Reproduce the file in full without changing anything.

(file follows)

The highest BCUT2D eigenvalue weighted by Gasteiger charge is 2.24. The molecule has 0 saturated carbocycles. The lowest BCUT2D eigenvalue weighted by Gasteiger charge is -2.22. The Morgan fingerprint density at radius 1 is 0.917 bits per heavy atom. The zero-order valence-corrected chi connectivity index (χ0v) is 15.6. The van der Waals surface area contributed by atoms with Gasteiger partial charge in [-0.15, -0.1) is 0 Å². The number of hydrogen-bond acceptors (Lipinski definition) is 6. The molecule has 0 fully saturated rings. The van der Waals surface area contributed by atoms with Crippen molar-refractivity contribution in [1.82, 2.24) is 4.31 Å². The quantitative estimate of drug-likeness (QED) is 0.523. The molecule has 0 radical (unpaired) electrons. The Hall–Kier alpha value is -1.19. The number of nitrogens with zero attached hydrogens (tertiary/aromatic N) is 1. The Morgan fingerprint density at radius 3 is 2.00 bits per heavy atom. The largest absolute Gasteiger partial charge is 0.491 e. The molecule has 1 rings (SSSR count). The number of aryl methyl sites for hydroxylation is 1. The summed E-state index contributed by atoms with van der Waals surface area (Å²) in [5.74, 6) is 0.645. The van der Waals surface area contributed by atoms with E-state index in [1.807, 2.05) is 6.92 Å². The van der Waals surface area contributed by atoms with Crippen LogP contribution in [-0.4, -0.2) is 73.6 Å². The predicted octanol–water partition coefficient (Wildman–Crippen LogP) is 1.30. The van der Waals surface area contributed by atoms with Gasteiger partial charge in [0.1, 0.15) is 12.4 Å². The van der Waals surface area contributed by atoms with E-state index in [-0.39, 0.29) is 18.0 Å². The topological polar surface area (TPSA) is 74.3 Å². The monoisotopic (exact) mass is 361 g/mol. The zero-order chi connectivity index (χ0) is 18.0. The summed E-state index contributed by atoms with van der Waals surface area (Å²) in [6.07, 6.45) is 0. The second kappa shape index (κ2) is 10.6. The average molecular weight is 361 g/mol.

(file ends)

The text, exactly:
The highest BCUT2D eigenvalue weighted by Gasteiger charge is 2.24. The molecule has 0 saturated carbocycles. The lowest BCUT2D eigenvalue weighted by Gasteiger charge is -2.22. The Morgan fingerprint density at radius 1 is 0.917 bits per heavy atom. The zero-order valence-corrected chi connectivity index (χ0v) is 15.6. The van der Waals surface area contributed by atoms with Gasteiger partial charge in [-0.15, -0.1) is 0 Å². The number of hydrogen-bond acceptors (Lipinski definition) is 6. The molecule has 0 fully saturated rings. The van der Waals surface area contributed by atoms with Crippen molar-refractivity contribution in [1.82, 2.24) is 4.31 Å². The quantitative estimate of drug-likeness (QED) is 0.523. The molecule has 0 radical (unpaired) electrons. The Hall–Kier alpha value is -1.19. The number of nitrogens with zero attached hydrogens (tertiary/aromatic N) is 1. The Morgan fingerprint density at radius 3 is 2.00 bits per heavy atom. The largest absolute Gasteiger partial charge is 0.491 e. The molecule has 1 rings (SSSR count). The number of aryl methyl sites for hydroxylation is 1. The summed E-state index contributed by atoms with van der Waals surface area (Å²) in [5.74, 6) is 0.645. The van der Waals surface area contributed by atoms with E-state index in [1.807, 2.05) is 6.92 Å². The van der Waals surface area contributed by atoms with Crippen LogP contribution in [-0.4, -0.2) is 73.6 Å². The predicted octanol–water partition coefficient (Wildman–Crippen LogP) is 1.30. The van der Waals surface area contributed by atoms with Gasteiger partial charge in [0.1, 0.15) is 12.4 Å². The van der Waals surface area contributed by atoms with E-state index in [-0.39, 0.29) is 18.0 Å². The topological polar surface area (TPSA) is 74.3 Å². The monoisotopic (exact) mass is 361 g/mol. The zero-order chi connectivity index (χ0) is 18.0. The summed E-state index contributed by atoms with van der Waals surface area (Å²) in [6.07, 6.45) is 0. The second kappa shape index (κ2) is 10.6. The average molecular weight is 361 g/mol.